Binge eating disorder (BED) is a severe, life-threatening, and treatable eating disorder characterized by recurrent episodes of eating large quantities of food (often very quickly and to the point of discomfort); a feeling of a loss of control during the binge; experiencing shame, distress or guilt afterwards; and not regularly using unhealthy compensatory measures (e.g., purging) to counter the binge eating. It is the most common eating disorder in the United States.

    BED is one of the newest eating disorders formally recognized in the DSM-5. Before the most recent revision in 2013, BED was listed as a subtype of EDNOS (now referred to as OSFED). The change is important because some insurance companies will not cover eating disorder treatment without a DSM diagnosis.

    DIAGNOSTIC CRITERIA

    Recurrent episodes of binge eating. An episode of binge eating is characterized by both of the following:

    Eating, in a discrete period of time (e.g., within any 2-hour period), an amount of food that is definitely larger than what most people would eat in a similar period of time under similar circumstances.

    A sense of lack of control over eating during the episode (e.g., a feeling that one cannot stop eating or control what or how much one is eating).

    The binge eating episodes are associated with three (or more) of the following:

    Eating much more rapidly than normal.

    Eating until feeling uncomfortably full.

    Eating large amounts of food when not feeling physically hungry.

    Eating alone because of feeling embarrassed by how much one is eating.

    Feeling disgusted with oneself, depressed, or very guilty afterward.

    Marked distress regarding binge eating is present.

    The binge eating occurs, on average, at least once a week for 3 months.

    The binge eating is not associated with the recurrent use of inappropriate compensatory behaviors (e.g., purging) as in bulimia nervosa and does not occur exclusively during the course of bulimia nervosa or anorexia nervosa.

    WARNING SIGNS & SYMPTOMS OF BINGE EATING DISORDER

    Emotional and behavioral

    Evidence of binge eating, including disappearance of large amounts of food in short periods of time or lots of empty wrappers and containers indicating consumption of large amounts of food.

    Appears uncomfortable eating around others

    Any new practice with food or fad diets, including cutting out entire food groups (no sugar, no carbs, no dairy, vegetarianism/veganism)

    Fear of eating in public or with others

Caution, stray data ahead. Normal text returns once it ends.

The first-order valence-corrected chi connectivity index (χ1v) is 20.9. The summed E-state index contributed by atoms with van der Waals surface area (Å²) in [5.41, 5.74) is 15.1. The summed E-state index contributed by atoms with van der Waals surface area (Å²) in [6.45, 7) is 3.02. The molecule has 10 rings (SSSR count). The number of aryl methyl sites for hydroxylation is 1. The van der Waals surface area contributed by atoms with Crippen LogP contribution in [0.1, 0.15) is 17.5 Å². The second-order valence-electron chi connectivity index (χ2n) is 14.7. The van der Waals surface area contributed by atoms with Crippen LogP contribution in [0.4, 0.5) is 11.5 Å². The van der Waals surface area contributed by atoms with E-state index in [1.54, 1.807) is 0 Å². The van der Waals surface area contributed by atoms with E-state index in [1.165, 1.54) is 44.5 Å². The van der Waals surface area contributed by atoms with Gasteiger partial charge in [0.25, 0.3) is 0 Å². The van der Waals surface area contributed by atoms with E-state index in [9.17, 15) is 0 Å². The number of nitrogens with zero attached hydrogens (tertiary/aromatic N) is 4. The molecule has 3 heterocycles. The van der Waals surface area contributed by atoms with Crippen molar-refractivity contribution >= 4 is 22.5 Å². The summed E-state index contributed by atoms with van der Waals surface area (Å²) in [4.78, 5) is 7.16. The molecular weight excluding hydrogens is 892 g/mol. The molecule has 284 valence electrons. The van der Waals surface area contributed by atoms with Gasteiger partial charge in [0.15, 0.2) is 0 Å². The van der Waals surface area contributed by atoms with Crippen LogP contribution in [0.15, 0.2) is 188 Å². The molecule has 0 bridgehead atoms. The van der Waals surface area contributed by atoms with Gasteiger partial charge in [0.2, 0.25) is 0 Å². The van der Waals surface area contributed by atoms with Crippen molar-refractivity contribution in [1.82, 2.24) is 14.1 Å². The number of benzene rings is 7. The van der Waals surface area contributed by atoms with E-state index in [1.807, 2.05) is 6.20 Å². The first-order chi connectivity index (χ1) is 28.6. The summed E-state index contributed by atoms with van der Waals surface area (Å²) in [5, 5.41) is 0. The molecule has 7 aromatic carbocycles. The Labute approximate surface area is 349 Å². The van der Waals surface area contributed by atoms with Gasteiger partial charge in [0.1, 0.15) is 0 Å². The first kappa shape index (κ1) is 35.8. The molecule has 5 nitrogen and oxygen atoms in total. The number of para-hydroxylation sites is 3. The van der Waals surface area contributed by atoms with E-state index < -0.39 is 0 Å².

Steals or hoards food in strange places

    Creates lifestyle schedules or rituals to make time for binge sessions

    Withdraws from usual friends and activities

    Frequently diets

    Shows extreme concern with body weight and shape

    Frequent checking in the mirror for perceived flaws in appearance

    Has secret recurring episodes of binge eating (eating in a discrete period of time an amount of food that is much larger than most individuals would eat under similar circumstances); feels lack of control over ability to stop eating

    Disruption in normal eating behaviors, including eating throughout the day with no planned mealtimes; skipping meals or taking small portions of food at regular meals; engaging in sporadic fasting or repetitive dieting

    Developing food rituals (e.g., eating only a particular food or food group [e.g., condiments], excessive chewing, and not allowing foods to touch).

    Eating alone out of embarrassment at the quantity of food being eaten

    Feelings of disgust, depression, or guilt after overeating

    Fluctuations in weight

    Feelings of low self-esteem

    Physical

    Noticeable fluctuations in weight, both up and down

    Stomach cramps, other non-specific gastrointestinal complaints (constipation, acid reflux, etc.)

    Difficulties concentrating

    HEALTH CONSEQUENCES OF BINGE EATING DISORDER

    The health risks of BED are most commonly those associated with clinical obesity, weight stigma, and weight cycling (aka, yo-yo dieting). Most people who are labeled clinically obese do not have binge eating disorder. However, of individuals with BED, up to two-thirds are labelled clinically obese; people who struggle with binge eating disorder tend to be of normal or higher-than-average weight, though BED can be diagnosed at any weight.

    What is Bulimia Nervosa (BN)

    According to the National Eating Disorder Association (NEDA) BN has the following signs and impact:

    Bulimia nervosa is a serious, potentially life-threatening eating disorder characterized by a cycle of bingeing and compensatory behaviors such as self-induced vomiting designed to undo or compensate for the effects of binge eating.

    DIAGNOSTIC CRITERIA